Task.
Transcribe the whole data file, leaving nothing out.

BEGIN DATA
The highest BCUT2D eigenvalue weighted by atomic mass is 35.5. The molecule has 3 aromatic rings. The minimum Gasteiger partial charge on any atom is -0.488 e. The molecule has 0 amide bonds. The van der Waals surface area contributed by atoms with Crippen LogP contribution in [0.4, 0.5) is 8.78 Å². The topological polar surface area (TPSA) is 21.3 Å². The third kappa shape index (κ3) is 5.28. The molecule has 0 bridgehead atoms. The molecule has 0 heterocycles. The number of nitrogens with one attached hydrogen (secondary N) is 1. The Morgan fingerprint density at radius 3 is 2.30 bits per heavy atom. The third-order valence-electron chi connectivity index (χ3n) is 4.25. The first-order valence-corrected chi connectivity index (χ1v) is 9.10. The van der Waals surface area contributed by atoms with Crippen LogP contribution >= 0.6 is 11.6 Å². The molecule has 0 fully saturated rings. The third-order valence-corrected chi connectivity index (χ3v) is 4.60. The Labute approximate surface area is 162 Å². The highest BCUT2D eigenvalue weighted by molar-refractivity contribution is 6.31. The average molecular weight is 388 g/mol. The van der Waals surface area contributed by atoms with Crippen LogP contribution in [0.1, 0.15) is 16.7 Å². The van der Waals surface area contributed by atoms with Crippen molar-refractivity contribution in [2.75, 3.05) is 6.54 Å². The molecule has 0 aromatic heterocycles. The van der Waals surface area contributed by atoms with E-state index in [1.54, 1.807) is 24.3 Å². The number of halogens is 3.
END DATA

The highest BCUT2D eigenvalue weighted by atomic mass is 35.5. The molecule has 3 aromatic rings. The minimum Gasteiger partial charge on any atom is -0.488 e. The molecule has 0 amide bonds. The van der Waals surface area contributed by atoms with Crippen LogP contribution in [0.4, 0.5) is 8.78 Å². The topological polar surface area (TPSA) is 21.3 Å². The third kappa shape index (κ3) is 5.28. The molecule has 0 bridgehead atoms. The molecule has 0 heterocycles. The number of nitrogens with one attached hydrogen (secondary N) is 1. The Morgan fingerprint density at radius 3 is 2.30 bits per heavy atom. The third-order valence-electron chi connectivity index (χ3n) is 4.25. The first-order valence-corrected chi connectivity index (χ1v) is 9.10. The van der Waals surface area contributed by atoms with Crippen LogP contribution >= 0.6 is 11.6 Å². The molecule has 0 fully saturated rings. The third-order valence-corrected chi connectivity index (χ3v) is 4.60. The Labute approximate surface area is 162 Å². The highest BCUT2D eigenvalue weighted by molar-refractivity contribution is 6.31. The average molecular weight is 388 g/mol. The van der Waals surface area contributed by atoms with Crippen LogP contribution in [0.1, 0.15) is 16.7 Å². The van der Waals surface area contributed by atoms with Crippen molar-refractivity contribution in [2.75, 3.05) is 6.54 Å². The molecule has 0 aromatic heterocycles. The van der Waals surface area contributed by atoms with E-state index in [1.54, 1.807) is 24.3 Å². The number of halogens is 3.